- SSH will probably be exploited again in a big way in 2005. (Rumours of another upcoming exploit). -> This makes me think that people should start to look at "port knocking" (or restricting access to certain IPs) to add a level of security for internet facing systems, i.e. you can only connect to your SSH server if you come from a pre-defined IP or after you did some magic ping/connection pattern.
- There might be trouble with cars turning into mobile computers ahead. It appears that some car systems use RDS data (via the car radio) as input. There are rumours that the RDS parsers in some car radios might be exploitable.
- People should really, really patch their mobile phones...

_MD5 insecurities_
- there are collisions in MD5. (Which also means that people should start to use other hash algorithms instead)
- a Chinese researcher has released two proof of concept test vectors that cause a collision. (It is unclear how these vectors were found!)
- these two test vectors can already be used to carry out attacks today
- MD5 operates on blocks, i.e. if you find two files that MD5 to the same hash, an arbitrary payload can be applied to both files and they'll still have the same hash.
(These two files could be e.g. the two test vectors above)
- David Kaminsky's tool "stripwire" produces two binary packages. Both contain an arbitrary payload, but the payload is encrypted with AES. Only one of the packages ("Fire") is decryptable and thus dangerous; the other ("Ice") shields its data behind AES. Both files share the same MD5 hash.
- According to "This is an excellent vector for malicious developers to get unsafe code past a group of auditors, perhaps to acquire a required third party signature. Alternatively, build tools themselves could be compromised to embed safe versions of dangerous payloads in each build. At some later point, the embedded payload could be safely "activated", without the MD5 changing. This has implications for Tripwire, DRM, and several package management architectures.[..] Very interesting possibilities open up once the full attack is made available -- among other things, we can create self-decrypting executables (fire.exe and ice.exe) that exhibit differential behavior based on their internal colliding payloads. They'll still have the same MD5 hash."
- this also allows for covert channels
- there's also a real hole posed by the MD5 variant used in KaZaa
- -> You can read it all at

_Instant Messaging security holes_
- Apparently there were/are quite a few bugs in IM clients. This is bad as more and more people use them for "serious" communications.

- nice talk on how one can use the DNS system with its mind-boggling number of servers to tunnel data and store data
- this included a demonstration of SSH via DNS and webradio (caching)
- NTSX old tool
- droute new tool
- also google for "grr", "nomede" and "miname"
- -> or read it all at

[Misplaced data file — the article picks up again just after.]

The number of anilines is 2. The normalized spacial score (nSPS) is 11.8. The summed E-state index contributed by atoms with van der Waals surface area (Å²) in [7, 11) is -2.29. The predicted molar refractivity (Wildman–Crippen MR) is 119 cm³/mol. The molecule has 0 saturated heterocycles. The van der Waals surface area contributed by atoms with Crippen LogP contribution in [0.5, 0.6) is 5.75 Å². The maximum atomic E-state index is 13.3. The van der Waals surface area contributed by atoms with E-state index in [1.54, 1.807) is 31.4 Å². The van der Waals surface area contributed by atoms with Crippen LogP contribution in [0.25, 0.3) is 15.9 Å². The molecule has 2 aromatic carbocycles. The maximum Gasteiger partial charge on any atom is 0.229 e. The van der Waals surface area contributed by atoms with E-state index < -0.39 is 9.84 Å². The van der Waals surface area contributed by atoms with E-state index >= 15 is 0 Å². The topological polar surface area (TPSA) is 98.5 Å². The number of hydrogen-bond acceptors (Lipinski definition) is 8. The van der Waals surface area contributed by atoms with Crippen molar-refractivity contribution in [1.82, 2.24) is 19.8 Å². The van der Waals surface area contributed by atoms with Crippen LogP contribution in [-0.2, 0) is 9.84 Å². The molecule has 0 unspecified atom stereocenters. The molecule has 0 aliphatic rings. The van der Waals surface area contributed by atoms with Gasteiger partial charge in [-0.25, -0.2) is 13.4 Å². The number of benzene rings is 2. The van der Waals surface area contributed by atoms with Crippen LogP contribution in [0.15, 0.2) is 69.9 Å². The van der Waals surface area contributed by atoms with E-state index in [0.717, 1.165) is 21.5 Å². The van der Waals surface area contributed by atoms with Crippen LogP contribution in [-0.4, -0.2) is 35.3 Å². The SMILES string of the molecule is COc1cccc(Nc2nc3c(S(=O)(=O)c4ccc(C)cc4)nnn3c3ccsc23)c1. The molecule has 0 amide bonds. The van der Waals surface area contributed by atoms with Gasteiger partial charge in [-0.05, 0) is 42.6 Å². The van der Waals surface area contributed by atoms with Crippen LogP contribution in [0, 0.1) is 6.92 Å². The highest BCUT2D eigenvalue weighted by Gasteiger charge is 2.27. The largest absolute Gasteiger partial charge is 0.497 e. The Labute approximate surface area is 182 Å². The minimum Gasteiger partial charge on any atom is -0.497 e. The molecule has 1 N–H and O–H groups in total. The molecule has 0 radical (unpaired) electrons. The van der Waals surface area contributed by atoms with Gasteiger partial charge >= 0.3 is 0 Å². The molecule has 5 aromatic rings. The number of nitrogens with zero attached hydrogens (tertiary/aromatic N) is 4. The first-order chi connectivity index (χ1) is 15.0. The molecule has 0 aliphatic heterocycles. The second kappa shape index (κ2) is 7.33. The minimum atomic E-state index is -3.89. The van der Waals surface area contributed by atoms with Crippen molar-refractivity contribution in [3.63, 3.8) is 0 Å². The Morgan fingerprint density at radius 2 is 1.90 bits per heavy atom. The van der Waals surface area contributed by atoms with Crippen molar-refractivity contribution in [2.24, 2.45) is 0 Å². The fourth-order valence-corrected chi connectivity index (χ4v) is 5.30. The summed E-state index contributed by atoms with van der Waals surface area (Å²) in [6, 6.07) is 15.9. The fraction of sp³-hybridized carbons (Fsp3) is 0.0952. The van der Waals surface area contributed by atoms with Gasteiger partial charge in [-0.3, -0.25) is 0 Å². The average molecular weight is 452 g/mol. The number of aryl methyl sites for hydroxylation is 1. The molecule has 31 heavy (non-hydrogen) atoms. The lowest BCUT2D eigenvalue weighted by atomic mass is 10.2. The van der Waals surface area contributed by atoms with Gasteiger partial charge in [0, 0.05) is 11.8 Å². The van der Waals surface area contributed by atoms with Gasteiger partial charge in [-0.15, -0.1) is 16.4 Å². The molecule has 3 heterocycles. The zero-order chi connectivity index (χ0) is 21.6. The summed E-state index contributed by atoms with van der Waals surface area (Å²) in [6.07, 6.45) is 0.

_physical security_
- They explained how "bump keys" (999 keys) work. Apparently this allows you to pick even high-quality locks and advanced locks like the keso.
The speaker gave a good demonstration by breaking a wide range of locks within mere minutes on stage (see below).Basically you cut the key with the deepest set of grooves possible (often by setting the key making machine to "9999.."). This bump key is then inserted and hit with a vibrating little hammer. This causes the bolts in the lock to shake quickly up and down, allowing for brief openings during which the key can be turned.
The speaker also showed a (rather easy) attack against the Winckhaus Bluekey system. (Breaking a 250 euro lock with a 40 euro magnet).

_SAP security_
- As people want to be "on the safe side", there are often very insecure settings (i.e. chmod 777) on folders
- look for cleartext passwords in scripts
- look for NFS exports

- They showed an interesting technique that redirects the victim to the legitimate web site, but opens a pop-up window on top of that;
the counteraction for the legitimate site owner is to open a pop-up window with the same name as the phisher's pop-up

_code reviews_
- They showed some source code from Cisco, Microsoft and MySQL that didn't look very secure. (Hard to fall asleep).

_automated web site hacking (php worms)_
- apparently quite a few people are interested in writing PHP worms that use Google now.
- look at the tools RATS and nikto to find flaws

_Sun Solaris 10_
- Sun Solaris comes with a tool called "dtrace" that gives you a very deep view into the system. (and can allow you to read out passwords).
- There's a new rootkit called SiNAR.

__Various miscellaneous notes__

Onion routing
e.g. using TOR ( )

Infrared hacking
look at and

Personal firewalls on Windows
will always be breakable/insecure because of the low-level inter-process communication possible in Windows

Fravia on searching the web

__Next major event in Europe_
"What the hack?" - July 28-31st in the Netherlands.
This it the bi-annual European Summer camp (HIP97, Heart-of-Gold (99), HAL2001, Fairy-Dust (03), now: WTF 05)

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  Secureme - a whacky new blog on the block.. I really enjoy this.. 
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  OSSTMM - Open Source Security Testing Methodology Manual
Almost on the same topic:
ISECOM is working on the "OSSTMM - Open Source Security Testing Methodology Manual".

- A somewhat mixed bag of recipies.
Good reading, gives insights. But sometimes I think its labelling goes a bit over the top.

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  OISSG releases Information System Security Assessment Framework (ISSAF)
The OISSG is working on a Information System Security Assessment Framework (ISSAF).
A draft version of this framework is available at the OISSG website at: (5.59 MB) or (12.6 MB)

- I had no chance to read it so far. YMMV
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Me enjoying a "Mate-Club", Alt-Landsberg near Berlin, summer 2003.

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Essential Security Web-Sites
Internet Head Up Display, Internet Storm Center incl. Handler's Diary on Virii and Security - Messagelabs stats, Trendmicro, Symantec, CAI, McAffee, F-Secure -- securityfocus, packetstorm

Recently added Detections from CAI